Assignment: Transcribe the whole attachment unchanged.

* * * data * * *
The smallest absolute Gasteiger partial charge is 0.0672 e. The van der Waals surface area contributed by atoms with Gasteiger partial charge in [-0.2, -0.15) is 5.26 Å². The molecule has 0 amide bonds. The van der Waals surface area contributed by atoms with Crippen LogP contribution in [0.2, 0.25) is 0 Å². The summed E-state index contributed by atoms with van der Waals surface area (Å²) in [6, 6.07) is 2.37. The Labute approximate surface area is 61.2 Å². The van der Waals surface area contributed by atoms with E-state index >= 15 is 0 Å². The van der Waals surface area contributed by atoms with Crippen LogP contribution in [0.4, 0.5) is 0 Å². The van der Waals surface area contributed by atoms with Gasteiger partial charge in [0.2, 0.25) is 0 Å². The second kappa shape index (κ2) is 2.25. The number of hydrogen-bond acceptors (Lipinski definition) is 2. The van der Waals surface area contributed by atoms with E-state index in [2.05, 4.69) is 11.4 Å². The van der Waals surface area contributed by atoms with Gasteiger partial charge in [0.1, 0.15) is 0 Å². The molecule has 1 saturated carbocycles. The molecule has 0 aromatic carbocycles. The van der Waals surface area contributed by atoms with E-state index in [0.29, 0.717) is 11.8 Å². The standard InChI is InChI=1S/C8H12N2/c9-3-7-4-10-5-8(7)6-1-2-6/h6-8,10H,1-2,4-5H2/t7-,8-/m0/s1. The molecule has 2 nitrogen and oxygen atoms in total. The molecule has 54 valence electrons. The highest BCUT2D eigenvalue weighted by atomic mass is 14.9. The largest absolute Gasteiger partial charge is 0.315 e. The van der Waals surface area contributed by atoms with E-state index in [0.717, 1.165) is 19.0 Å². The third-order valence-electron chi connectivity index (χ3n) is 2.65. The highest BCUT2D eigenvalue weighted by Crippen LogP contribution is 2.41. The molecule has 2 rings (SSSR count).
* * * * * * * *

The smallest absolute Gasteiger partial charge is 0.0672 e. The van der Waals surface area contributed by atoms with Gasteiger partial charge in [-0.2, -0.15) is 5.26 Å². The molecule has 0 amide bonds. The van der Waals surface area contributed by atoms with Crippen LogP contribution in [0.2, 0.25) is 0 Å². The summed E-state index contributed by atoms with van der Waals surface area (Å²) in [6, 6.07) is 2.37. The Labute approximate surface area is 61.2 Å². The van der Waals surface area contributed by atoms with E-state index >= 15 is 0 Å². The van der Waals surface area contributed by atoms with Crippen LogP contribution in [0.4, 0.5) is 0 Å². The van der Waals surface area contributed by atoms with Gasteiger partial charge in [0.2, 0.25) is 0 Å². The second kappa shape index (κ2) is 2.25. The number of hydrogen-bond acceptors (Lipinski definition) is 2. The van der Waals surface area contributed by atoms with E-state index in [2.05, 4.69) is 11.4 Å². The van der Waals surface area contributed by atoms with Gasteiger partial charge in [0.1, 0.15) is 0 Å². The molecule has 1 saturated carbocycles. The molecule has 0 aromatic carbocycles. The van der Waals surface area contributed by atoms with E-state index in [0.29, 0.717) is 11.8 Å². The standard InChI is InChI=1S/C8H12N2/c9-3-7-4-10-5-8(7)6-1-2-6/h6-8,10H,1-2,4-5H2/t7-,8-/m0/s1. The molecule has 2 nitrogen and oxygen atoms in total. The molecule has 54 valence electrons. The highest BCUT2D eigenvalue weighted by atomic mass is 14.9. The largest absolute Gasteiger partial charge is 0.315 e. The van der Waals surface area contributed by atoms with E-state index in [0.717, 1.165) is 19.0 Å². The third-order valence-electron chi connectivity index (χ3n) is 2.65. The highest BCUT2D eigenvalue weighted by Crippen LogP contribution is 2.41. The molecule has 2 rings (SSSR count).